Eventually, we let each participant use the prototype in the documented area. The users were told how the system worked but not where to walk or how to behave. Each user was video–filmed in action and the music produced recorded on a MiniDisc. This enabled a close study of paths and behaviours during use. Each session was completed with in–depth interviews about the experience.

We then synchronised the videos with corresponding sounds for analysis purposes. This allowed us to get a deeper understanding of the details of interactions by linking interactions with musical results, and repeating playbacks. The videos were first watched together with each user in order to collect their own comments and analysis of the sessions, and followed by complementary interviews. By synchronising these comments with the videos, we could compare the users' feedback with an objective analysis of their behaviours, while avoiding misunderstandings about their intentions.

Results: the study showed that mobility could indeed become a musical interaction between a user and her urban environment, enhancing her perception of and engagement with these everyday settings.

The study also opened the question of how to improvise and adapt one's musical interaction when confronted to a lack of control due to unpredictable and uncontrollable factors encountered in urban environments. The city was perceived to be more in control of this interaction than the user. However, she was able to actively influence how the music was created through different tactics and through situated interventions, all of them related to how the system was designed, what it highlighted and thus how it encouraged her to act.

In terms of interaction, the users were engaged on the level of the global path and of local interactions. Both levels were managed in an ad hoc, rather improvised way. Paths were most often planned in advance by the users but were sometimes randomly or intentionally modified during the course of a session in order to look for more interesting contexts and test how they would sound (e.g. a noisy construction site for [A.S.], a dark corner next to an electricity chamber for [D.R.]). Participants looked around themselves to seek local interactions opportunities, which they also found by accident (e.g. metallic objects). Some had favourite inputs, such as human voices for [M.K.] or noisy traffic for [F.M.].

On a local level, the users actively directed sensors with their body. In order to produce input, they often got closer to fixed artefacts at hand such as metal or walls. They also turned their body and thus the sensors towards or against diffused sources of input in order to amplify respectively shadow them, thus modulating the city's input. [D.R.] turned his back on traffic to reduce the impact of the sound level for example. Paths could thus be considered as a score articulated by ad hoc local bodily interactions."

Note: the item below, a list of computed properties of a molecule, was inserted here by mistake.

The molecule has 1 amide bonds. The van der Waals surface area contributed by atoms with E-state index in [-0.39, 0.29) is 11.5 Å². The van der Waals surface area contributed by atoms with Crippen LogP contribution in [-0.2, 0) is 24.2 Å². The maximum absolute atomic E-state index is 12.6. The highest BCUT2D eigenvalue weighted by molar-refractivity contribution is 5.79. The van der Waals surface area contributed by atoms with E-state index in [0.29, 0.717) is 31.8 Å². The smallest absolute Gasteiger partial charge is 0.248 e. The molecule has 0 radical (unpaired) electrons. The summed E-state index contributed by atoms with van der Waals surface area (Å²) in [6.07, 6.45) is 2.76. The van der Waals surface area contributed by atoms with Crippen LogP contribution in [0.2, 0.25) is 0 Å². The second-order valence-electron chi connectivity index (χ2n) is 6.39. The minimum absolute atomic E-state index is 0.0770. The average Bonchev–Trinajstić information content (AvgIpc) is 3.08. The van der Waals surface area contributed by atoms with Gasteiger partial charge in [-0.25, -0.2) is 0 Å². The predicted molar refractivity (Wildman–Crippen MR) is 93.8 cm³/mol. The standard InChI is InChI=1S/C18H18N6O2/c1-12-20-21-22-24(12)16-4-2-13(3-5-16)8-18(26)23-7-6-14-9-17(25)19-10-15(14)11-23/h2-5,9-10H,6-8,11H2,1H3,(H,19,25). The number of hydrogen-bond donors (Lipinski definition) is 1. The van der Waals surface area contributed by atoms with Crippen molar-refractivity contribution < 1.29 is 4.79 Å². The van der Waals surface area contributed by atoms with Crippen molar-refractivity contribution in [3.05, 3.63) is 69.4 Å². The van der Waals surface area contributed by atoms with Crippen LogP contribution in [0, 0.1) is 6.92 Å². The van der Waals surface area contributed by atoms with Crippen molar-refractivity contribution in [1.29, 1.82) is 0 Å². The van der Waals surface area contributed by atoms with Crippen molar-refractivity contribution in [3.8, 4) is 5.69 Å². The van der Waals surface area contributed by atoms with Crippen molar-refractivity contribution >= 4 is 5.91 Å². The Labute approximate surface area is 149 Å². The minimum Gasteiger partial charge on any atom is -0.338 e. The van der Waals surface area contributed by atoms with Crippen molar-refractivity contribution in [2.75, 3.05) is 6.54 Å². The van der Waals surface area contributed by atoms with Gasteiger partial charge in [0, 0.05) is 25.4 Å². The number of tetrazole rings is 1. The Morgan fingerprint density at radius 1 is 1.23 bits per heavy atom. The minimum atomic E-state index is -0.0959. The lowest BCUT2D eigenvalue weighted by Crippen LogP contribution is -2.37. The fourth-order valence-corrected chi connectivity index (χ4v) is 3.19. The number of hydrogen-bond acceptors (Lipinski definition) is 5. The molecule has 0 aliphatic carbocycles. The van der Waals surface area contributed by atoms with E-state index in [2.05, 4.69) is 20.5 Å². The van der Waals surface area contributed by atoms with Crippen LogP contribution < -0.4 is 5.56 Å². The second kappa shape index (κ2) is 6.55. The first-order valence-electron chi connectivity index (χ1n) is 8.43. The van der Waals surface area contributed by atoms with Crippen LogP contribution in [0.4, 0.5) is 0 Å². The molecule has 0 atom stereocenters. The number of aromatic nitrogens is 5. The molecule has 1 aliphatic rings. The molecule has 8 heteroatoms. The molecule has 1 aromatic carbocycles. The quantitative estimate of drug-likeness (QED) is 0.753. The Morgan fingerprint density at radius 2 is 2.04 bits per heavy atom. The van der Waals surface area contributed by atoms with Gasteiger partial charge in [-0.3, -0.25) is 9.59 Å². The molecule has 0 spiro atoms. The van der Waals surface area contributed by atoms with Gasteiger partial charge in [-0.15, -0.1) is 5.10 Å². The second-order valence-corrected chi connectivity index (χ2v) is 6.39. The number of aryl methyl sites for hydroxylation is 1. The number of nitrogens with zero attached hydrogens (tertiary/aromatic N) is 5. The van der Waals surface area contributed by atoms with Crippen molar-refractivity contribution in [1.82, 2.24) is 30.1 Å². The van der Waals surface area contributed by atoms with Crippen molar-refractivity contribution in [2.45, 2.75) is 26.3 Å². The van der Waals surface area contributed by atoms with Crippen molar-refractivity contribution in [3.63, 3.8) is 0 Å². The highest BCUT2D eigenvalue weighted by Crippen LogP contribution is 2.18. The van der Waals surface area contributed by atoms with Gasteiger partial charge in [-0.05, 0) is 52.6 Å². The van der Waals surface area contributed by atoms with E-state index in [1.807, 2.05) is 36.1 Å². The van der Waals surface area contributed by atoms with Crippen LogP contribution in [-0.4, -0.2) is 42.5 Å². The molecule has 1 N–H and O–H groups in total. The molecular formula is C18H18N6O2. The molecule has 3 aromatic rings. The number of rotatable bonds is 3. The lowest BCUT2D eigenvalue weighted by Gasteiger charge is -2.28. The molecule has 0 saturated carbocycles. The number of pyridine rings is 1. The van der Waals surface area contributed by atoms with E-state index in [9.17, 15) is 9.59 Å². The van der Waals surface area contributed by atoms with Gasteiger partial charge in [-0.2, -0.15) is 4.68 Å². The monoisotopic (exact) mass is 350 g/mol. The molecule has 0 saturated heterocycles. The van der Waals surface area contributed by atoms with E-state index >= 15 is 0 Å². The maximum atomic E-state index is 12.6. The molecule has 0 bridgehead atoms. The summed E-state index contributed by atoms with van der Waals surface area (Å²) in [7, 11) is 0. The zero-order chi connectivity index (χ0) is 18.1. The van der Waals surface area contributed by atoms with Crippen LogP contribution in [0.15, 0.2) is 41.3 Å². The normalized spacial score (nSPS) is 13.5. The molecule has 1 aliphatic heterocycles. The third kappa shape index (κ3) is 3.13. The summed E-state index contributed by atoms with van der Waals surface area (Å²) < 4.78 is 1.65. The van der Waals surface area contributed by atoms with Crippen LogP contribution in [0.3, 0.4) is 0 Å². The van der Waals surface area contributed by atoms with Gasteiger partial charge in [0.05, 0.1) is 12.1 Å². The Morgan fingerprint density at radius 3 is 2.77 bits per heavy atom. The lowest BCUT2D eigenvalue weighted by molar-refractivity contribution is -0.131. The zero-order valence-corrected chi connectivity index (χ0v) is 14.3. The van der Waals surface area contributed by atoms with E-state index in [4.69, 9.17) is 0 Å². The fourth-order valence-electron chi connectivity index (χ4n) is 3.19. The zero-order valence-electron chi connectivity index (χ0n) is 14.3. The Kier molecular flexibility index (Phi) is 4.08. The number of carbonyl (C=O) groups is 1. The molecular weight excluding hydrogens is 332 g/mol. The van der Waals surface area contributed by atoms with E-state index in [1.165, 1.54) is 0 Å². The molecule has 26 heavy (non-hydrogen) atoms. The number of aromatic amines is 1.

(Future Applications Lab)

6). Gaye, Lalya, Mazé, Ramia, Holmquist, Lars Erik (2003). Sonic City: The Urban Environment as a Musical Interface. In Proceedings of the 2003 International Conference on New Interfaces for Musical Expression (NIME–03). Montreal, Canada: 109–115 [http://www.ears.dmu.ac.uk/spip.php?page=artBiblio&id_article=1973].

Sonic City is a collaboration between Future Applications Lab (Viktoria Institute) and PLAY Studio (Interactive Institute), in Göteborg, Sweden. Project members include: Lalya Gaye (FAL) – engineering, electroacoustics, Ramia Mazé (PLAY) – interaction design, architecture, Margot Jacobs (PLAY) – product & interaction design, Daniel Skoglund (ex–8Tunnel2) – sound–art. Lalya's supervisor at Future Applications Lab: Lars Erik Holmquist. Participating Master's students (IT–University Göteborg): Magnus Johansson (HCI / interaction design) + Sara Lerén (cognitive science). This project is funded by the Swedish Foundation for Strategic Research (SSF) through the Mobile Services project, by the European Union IST program through the Smart–Its project, and by VINNOVA through the IT+Textiles project.

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20032004applied researcharchitectural conjectureartistic practicecase studiesconjecturecultural probesdesign research project • European Union IST program • evaluationexperimental knowledgeexperimentationexploratory projects • Future Applications Lab • Goteborg • HCIinteraction design • IT+Textiles project • landscape futures • Mobile Services project • observationspractice-based researchresearch methodresearch project • Smart-Its project • Sonic City • speculative research • SSF • Sweden • Swedish Foundation for Strategic Research • urban speculationuser feedbackuser pathsvideo analysis • VINNOVA

CONTRIBUTOR

Simon Perkins